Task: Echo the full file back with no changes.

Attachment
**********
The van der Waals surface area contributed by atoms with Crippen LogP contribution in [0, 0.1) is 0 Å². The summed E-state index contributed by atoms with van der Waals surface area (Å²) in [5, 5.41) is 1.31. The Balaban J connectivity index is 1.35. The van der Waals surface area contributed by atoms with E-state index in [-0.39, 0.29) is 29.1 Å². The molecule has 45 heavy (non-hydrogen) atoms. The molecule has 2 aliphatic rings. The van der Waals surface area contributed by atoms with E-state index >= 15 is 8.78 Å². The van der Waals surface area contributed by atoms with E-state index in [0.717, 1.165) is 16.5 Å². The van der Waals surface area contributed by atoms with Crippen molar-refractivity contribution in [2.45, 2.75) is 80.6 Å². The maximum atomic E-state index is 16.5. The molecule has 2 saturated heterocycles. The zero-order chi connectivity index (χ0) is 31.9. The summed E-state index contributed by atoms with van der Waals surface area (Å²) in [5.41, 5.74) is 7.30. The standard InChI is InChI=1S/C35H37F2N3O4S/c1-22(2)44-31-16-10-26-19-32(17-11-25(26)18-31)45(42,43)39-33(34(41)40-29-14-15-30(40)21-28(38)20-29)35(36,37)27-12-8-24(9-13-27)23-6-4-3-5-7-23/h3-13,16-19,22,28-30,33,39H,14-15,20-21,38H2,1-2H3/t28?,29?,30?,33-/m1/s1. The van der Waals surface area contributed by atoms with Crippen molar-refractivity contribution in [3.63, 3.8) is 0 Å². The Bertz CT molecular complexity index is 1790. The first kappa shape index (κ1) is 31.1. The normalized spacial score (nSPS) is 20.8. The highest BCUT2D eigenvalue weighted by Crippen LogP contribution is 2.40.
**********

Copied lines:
The van der Waals surface area contributed by atoms with Crippen LogP contribution in [0, 0.1) is 0 Å². The summed E-state index contributed by atoms with van der Waals surface area (Å²) in [5, 5.41) is 1.31. The Balaban J connectivity index is 1.35. The van der Waals surface area contributed by atoms with E-state index in [-0.39, 0.29) is 29.1 Å². The molecule has 45 heavy (non-hydrogen) atoms. The molecule has 2 aliphatic rings. The van der Waals surface area contributed by atoms with E-state index >= 15 is 8.78 Å². The van der Waals surface area contributed by atoms with E-state index in [0.717, 1.165) is 16.5 Å². The van der Waals surface area contributed by atoms with Crippen molar-refractivity contribution in [2.45, 2.75) is 80.6 Å². The maximum atomic E-state index is 16.5. The molecule has 2 saturated heterocycles. The zero-order chi connectivity index (χ0) is 31.9. The summed E-state index contributed by atoms with van der Waals surface area (Å²) in [5.41, 5.74) is 7.30. The standard InChI is InChI=1S/C35H37F2N3O4S/c1-22(2)44-31-16-10-26-19-32(17-11-25(26)18-31)45(42,43)39-33(34(41)40-29-14-15-30(40)21-28(38)20-29)35(36,37)27-12-8-24(9-13-27)23-6-4-3-5-7-23/h3-13,16-19,22,28-30,33,39H,14-15,20-21,38H2,1-2H3/t28?,29?,30?,33-/m1/s1. The van der Waals surface area contributed by atoms with Crippen molar-refractivity contribution in [3.63, 3.8) is 0 Å². The Bertz CT molecular complexity index is 1790. The first kappa shape index (κ1) is 31.1. The normalized spacial score (nSPS) is 20.8. The highest BCUT2D eigenvalue weighted by Crippen LogP contribution is 2.40.